Peru’s emerging and dynamic entrepreneurial scene

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Peru’s emerging and dynamic entrepreneurial scene

Following on from the recent blog by my colleague Sylwia Nowak providing an overview of the key terms of entrepreneurship, I want to build on the blog post to examine the emerging and dynamic technology scene in Peru.

A supportive business environment and government encourages tech investment

The Peruvian technology industry has been growing at a rapid pace, as has the broader economy. The recent election of President Pedro Pablo Kuczynski (or “PPK” as he is more commonly known), promises to continue to foster the pro-business environment. Peru has benefited from 20 years of strong economic growth; the country is regularly rated as one of the most attractive nations in Latin America for doing business by the World Bank; and it is an attractive destination for foreign direct investment where in 2015 Peru led Latin America with respect to FDI as a percentage of GDP.

However despite this, there are some challenges, such as relatively low levels of R&D expenditure compared to many other countries. The Presidency of PPK appears to recognize this, and has announced that investment in science, technology and innovation will be a priority of his government’s administration. For example, there are plans to create national centers for innovation and technology.

Meanwhile beyond specific government actions, the dynamism of Peruvian tech talent is becoming increasingly visible.

A rising startup scene

Just as the city of Lima becomes known for its art, bohemia and gastronomy, there’s also a rising entrepreneurial scene in Lima. For example Wayra Peru, which provides support to technology startups has been presented to by more than 4,500 potential companies. Reflecting this entrepreneurial spirit, Belatrix recently held a hackathon in Lima, where more than 100 programmers gathered at the San Martin de Porres University, to participate in the 5th edition of “Hackatrix”, Belatrix´s hackathon. More than 20 teams competed in the coding marathon.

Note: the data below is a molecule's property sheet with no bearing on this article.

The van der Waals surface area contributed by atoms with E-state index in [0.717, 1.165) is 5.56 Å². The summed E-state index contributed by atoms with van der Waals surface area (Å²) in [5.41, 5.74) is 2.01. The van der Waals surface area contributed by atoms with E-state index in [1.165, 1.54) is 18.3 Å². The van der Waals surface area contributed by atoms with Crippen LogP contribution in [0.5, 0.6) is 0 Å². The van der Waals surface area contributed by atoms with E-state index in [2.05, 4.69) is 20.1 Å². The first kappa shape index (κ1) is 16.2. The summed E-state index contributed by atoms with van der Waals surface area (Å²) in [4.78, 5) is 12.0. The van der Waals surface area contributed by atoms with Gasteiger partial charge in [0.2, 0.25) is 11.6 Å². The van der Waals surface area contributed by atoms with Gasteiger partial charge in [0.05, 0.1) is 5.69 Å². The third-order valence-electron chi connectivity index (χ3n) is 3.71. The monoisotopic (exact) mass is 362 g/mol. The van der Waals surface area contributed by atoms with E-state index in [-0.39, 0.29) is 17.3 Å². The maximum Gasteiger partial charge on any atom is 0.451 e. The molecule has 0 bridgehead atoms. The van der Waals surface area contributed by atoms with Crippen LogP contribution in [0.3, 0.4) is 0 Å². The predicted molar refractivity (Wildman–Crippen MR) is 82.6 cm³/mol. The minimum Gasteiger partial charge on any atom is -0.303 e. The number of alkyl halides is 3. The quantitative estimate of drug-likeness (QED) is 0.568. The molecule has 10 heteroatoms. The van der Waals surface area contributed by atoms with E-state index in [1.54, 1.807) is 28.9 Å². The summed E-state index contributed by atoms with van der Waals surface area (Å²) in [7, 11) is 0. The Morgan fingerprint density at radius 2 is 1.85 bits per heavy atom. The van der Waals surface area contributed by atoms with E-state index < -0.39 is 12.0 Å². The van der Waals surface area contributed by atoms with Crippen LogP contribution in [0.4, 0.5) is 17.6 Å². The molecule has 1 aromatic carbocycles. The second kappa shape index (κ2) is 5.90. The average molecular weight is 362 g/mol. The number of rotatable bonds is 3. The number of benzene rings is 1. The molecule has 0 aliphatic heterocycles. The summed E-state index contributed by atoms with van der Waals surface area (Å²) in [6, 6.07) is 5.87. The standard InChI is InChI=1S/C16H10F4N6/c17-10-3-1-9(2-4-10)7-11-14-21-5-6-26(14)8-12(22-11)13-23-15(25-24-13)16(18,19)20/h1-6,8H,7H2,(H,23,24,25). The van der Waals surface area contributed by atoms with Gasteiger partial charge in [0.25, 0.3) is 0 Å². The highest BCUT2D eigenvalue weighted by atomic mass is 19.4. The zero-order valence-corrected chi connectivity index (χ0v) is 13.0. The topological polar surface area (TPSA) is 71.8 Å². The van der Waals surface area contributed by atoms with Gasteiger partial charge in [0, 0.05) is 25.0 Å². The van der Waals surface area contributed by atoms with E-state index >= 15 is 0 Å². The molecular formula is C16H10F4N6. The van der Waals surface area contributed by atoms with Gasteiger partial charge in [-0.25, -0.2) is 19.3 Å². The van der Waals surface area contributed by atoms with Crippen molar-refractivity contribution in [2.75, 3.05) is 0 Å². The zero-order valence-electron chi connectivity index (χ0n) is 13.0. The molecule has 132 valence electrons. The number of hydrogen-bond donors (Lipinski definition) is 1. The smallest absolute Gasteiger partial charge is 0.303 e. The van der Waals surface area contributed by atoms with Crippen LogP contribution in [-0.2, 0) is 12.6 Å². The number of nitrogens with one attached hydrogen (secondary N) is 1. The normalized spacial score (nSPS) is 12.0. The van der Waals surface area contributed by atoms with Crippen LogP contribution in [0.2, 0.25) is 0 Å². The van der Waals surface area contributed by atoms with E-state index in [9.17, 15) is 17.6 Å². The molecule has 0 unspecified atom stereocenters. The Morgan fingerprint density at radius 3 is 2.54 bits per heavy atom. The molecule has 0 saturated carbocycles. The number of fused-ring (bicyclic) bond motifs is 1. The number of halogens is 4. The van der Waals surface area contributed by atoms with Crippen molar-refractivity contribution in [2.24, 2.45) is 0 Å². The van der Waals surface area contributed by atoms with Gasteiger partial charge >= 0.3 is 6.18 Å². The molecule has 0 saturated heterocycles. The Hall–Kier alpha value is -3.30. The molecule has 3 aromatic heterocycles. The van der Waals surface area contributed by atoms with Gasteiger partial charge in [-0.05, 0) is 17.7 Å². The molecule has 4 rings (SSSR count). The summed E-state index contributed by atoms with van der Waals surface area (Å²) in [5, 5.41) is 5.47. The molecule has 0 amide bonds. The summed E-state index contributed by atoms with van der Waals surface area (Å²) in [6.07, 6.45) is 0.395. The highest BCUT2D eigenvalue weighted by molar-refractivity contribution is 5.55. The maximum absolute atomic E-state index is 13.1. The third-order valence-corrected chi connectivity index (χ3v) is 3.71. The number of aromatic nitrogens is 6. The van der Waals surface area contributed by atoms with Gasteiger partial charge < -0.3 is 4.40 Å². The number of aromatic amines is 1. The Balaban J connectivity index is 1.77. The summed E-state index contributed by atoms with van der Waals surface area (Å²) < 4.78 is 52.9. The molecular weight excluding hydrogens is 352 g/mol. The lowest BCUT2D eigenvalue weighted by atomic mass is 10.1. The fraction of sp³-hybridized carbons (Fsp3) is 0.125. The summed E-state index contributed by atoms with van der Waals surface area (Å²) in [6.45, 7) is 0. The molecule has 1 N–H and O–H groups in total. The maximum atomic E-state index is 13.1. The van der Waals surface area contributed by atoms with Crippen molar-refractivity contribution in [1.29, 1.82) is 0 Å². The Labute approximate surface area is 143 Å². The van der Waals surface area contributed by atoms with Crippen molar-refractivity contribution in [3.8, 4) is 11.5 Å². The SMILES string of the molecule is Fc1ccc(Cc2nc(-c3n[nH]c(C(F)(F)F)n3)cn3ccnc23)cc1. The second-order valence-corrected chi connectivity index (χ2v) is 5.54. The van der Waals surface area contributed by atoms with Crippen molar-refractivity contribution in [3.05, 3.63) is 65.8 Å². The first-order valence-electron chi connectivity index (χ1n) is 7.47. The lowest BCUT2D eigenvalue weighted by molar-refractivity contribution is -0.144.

The Neo Group, which compares and analyzes different regions and countries, stated that Peru, despite suffering from some shortages of technical talent as demand grows rapidly, has a “thriving” IT industry. To help solve the rising demand for Peruvian technical talent, and avoid shortages of talent, there is a growing infrastructure to provide people with the technology skills and training. For example, in Lima alone there are approximately 40 universities with technical programs. Code factories are also emerging, which help young individuals learn how to code, and provide another entry point for people into the thriving technology scene. This is one of the reasons Belatrix Software recently expanded its delivery center in Lima, and now has 150 software engineers working in the city.

It’s a dynamic time in the Peruvian tech industry, and here at Belatrix we’re excited to be at the forefront of developments.

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